Developing a Content Strategy: Budget, Buy-in and Preparing for Success

Developing a good and successful content strategy for other people to get to know and to eventually be a part of takes some time and planning. Without the proper planning then no one will trust that it will be successful or they will loose too much money. Let’s face it, for many people and businesses it’s all about the money. If there is a slight chance of loosing money then the greater the chance that they will decline being a part of the project. Planning, budgeting, and just doing your homework overall will set your content strategy ahead of the others and have a greater chance for success.

The budget is always smart to include and keep track of in the project. With other stakeholders and people investing in the project, it’s very crucial that their money isn’t being wasted or using too much. People and even companies take a big risk with each new project that will hopefully help the company as much as possible. Meghan Casey states, “You’ll want to include details about how the budget will be managed and how requests for additional hours or budget will be handled…you must discuss whether the client would like you to complete the work as intended at an additional cost or reduce the scope to meet the budget. The most important thing to remember here is to have these discussions early. No one likes surprises.” Many stakeholders are taking a big risk in a project and their reputations rely on how well or how horrible the project turns out. So if they are spending a lot throughout the process then they start to worry and possibly back out of the project. Keeping a plan and keeping track of the budget will assure them that there is progress and everything is on the right track. This way problems can be solved before it gets out of control.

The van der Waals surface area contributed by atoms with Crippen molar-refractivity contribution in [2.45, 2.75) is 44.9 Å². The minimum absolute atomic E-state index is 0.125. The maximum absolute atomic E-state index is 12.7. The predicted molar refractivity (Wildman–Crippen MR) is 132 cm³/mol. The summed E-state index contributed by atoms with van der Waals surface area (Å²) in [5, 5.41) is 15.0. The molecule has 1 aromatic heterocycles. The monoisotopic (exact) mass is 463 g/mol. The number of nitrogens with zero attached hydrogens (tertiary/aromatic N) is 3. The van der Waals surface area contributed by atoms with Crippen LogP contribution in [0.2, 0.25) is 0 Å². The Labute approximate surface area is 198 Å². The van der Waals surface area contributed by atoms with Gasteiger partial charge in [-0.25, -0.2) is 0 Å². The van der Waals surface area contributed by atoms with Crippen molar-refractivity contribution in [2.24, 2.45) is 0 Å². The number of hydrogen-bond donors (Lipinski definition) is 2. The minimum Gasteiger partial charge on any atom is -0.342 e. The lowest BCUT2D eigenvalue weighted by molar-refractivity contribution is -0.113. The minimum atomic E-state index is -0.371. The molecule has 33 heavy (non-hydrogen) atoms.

Keeping stakeholders and everyone involved in the project in the loop is great and all, but getting the right type of stakeholders can play a major role within the project. There are different roles and types that each stakeholder can buy-into in a project. Based on their expertise they can be a major asset to the content strategy than any would have thought. Meghan Casey divides them into roles (project owner, decision makers, champions, and influencers) and types (strategic, expert, implementer, and user proxy). Each stakeholder can play an integrate part in the project and so by preparing for success and planning everything out as much as possible then there would be enough buy in to complete the project in the best shape possible. Without a lot of these stakeholders or buy-ins then some parts may be difficult implementing in the long run whether it’s the creation of the content, tracking the budget, or even getting the project out to the target audience.

All in all, without a plan and a successful content strategy then there would be no stakeholders or buy-ins and no one would want to risk taking the chance on you. The possibilities are endless if everything goes smoothly and more people and companies will take the risk and go along with the content strategy. Lets face it…no one wants to loose everything, we all want to be successful and trusted with anything the future holds. Start with a plan and create content!

Resource:

  • Casey, Meghan. The Content Strategy Toolkit: Methods, Guidelines, and Templates for Getting Content Right. New Riders, 2015. 

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